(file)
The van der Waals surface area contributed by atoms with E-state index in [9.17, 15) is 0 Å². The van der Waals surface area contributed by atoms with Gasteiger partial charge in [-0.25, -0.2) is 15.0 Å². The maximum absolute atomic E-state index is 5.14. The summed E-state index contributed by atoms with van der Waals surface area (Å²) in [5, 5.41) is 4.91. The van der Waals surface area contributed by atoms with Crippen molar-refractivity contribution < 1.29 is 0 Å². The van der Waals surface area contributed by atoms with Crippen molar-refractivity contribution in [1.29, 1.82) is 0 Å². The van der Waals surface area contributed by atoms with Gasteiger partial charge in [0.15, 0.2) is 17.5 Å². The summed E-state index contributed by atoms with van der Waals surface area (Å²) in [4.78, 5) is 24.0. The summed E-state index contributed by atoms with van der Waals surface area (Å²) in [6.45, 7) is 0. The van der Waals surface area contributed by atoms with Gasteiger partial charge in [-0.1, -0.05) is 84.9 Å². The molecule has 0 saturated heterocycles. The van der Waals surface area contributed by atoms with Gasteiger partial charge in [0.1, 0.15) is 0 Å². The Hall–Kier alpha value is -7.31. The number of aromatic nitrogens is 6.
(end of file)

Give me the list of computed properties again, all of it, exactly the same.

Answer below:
The van der Waals surface area contributed by atoms with E-state index in [9.17, 15) is 0 Å². The van der Waals surface area contributed by atoms with Gasteiger partial charge in [-0.25, -0.2) is 15.0 Å². The maximum absolute atomic E-state index is 5.14. The summed E-state index contributed by atoms with van der Waals surface area (Å²) in [5, 5.41) is 4.91. The van der Waals surface area contributed by atoms with Crippen molar-refractivity contribution < 1.29 is 0 Å². The van der Waals surface area contributed by atoms with Crippen molar-refractivity contribution in [1.29, 1.82) is 0 Å². The van der Waals surface area contributed by atoms with Gasteiger partial charge in [0.15, 0.2) is 17.5 Å². The summed E-state index contributed by atoms with van der Waals surface area (Å²) in [4.78, 5) is 24.0. The summed E-state index contributed by atoms with van der Waals surface area (Å²) in [6.45, 7) is 0. The van der Waals surface area contributed by atoms with Gasteiger partial charge in [-0.1, -0.05) is 84.9 Å². The molecule has 0 saturated heterocycles. The van der Waals surface area contributed by atoms with Gasteiger partial charge in [0.1, 0.15) is 0 Å². The Hall–Kier alpha value is -7.31. The number of aromatic nitrogens is 6.